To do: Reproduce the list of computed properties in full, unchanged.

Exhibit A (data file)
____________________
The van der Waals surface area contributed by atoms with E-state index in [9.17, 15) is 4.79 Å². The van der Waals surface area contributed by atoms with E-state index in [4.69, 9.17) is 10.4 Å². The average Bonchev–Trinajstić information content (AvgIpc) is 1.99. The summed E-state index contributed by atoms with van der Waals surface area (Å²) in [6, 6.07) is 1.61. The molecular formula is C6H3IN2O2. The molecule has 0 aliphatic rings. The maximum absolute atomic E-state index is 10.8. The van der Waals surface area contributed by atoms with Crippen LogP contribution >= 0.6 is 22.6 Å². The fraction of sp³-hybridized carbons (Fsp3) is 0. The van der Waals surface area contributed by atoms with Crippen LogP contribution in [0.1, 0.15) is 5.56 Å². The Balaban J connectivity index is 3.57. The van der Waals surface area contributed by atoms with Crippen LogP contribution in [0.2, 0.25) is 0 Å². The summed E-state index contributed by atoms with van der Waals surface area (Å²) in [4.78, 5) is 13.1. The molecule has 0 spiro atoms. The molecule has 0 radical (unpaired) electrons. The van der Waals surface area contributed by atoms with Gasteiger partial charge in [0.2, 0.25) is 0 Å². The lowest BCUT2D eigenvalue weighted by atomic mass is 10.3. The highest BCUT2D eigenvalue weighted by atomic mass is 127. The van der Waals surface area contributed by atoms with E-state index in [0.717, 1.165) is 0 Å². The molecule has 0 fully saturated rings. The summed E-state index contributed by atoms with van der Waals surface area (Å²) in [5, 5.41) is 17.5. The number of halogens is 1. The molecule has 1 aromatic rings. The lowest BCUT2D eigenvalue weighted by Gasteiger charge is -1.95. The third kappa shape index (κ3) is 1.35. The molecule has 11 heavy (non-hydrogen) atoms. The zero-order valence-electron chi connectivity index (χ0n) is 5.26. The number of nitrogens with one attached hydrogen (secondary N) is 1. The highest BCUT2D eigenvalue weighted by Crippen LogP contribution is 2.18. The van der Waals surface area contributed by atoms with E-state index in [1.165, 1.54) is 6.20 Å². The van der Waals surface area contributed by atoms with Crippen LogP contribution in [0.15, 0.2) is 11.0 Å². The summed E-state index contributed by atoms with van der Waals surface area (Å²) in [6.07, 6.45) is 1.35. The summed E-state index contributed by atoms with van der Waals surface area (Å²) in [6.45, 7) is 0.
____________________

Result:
The van der Waals surface area contributed by atoms with E-state index in [9.17, 15) is 4.79 Å². The van der Waals surface area contributed by atoms with E-state index in [4.69, 9.17) is 10.4 Å². The average Bonchev–Trinajstić information content (AvgIpc) is 1.99. The summed E-state index contributed by atoms with van der Waals surface area (Å²) in [6, 6.07) is 1.61. The molecular formula is C6H3IN2O2. The molecule has 0 aliphatic rings. The maximum absolute atomic E-state index is 10.8. The van der Waals surface area contributed by atoms with Crippen LogP contribution >= 0.6 is 22.6 Å². The fraction of sp³-hybridized carbons (Fsp3) is 0. The van der Waals surface area contributed by atoms with Crippen LogP contribution in [0.1, 0.15) is 5.56 Å². The Balaban J connectivity index is 3.57. The van der Waals surface area contributed by atoms with Crippen LogP contribution in [0.2, 0.25) is 0 Å². The summed E-state index contributed by atoms with van der Waals surface area (Å²) in [4.78, 5) is 13.1. The molecule has 0 spiro atoms. The molecule has 0 radical (unpaired) electrons. The van der Waals surface area contributed by atoms with Gasteiger partial charge in [0.2, 0.25) is 0 Å². The lowest BCUT2D eigenvalue weighted by atomic mass is 10.3. The highest BCUT2D eigenvalue weighted by atomic mass is 127. The van der Waals surface area contributed by atoms with E-state index in [0.717, 1.165) is 0 Å². The molecule has 0 fully saturated rings. The summed E-state index contributed by atoms with van der Waals surface area (Å²) in [5, 5.41) is 17.5. The number of halogens is 1. The molecule has 1 aromatic rings. The lowest BCUT2D eigenvalue weighted by Gasteiger charge is -1.95. The third kappa shape index (κ3) is 1.35. The molecule has 11 heavy (non-hydrogen) atoms. The zero-order valence-electron chi connectivity index (χ0n) is 5.26. The number of nitrogens with one attached hydrogen (secondary N) is 1. The highest BCUT2D eigenvalue weighted by Crippen LogP contribution is 2.18. The van der Waals surface area contributed by atoms with E-state index in [1.165, 1.54) is 6.20 Å². The van der Waals surface area contributed by atoms with Crippen LogP contribution in [0.15, 0.2) is 11.0 Å². The summed E-state index contributed by atoms with van der Waals surface area (Å²) in [6.07, 6.45) is 1.35. The summed E-state index contributed by atoms with van der Waals surface area (Å²) in [6.45, 7) is 0.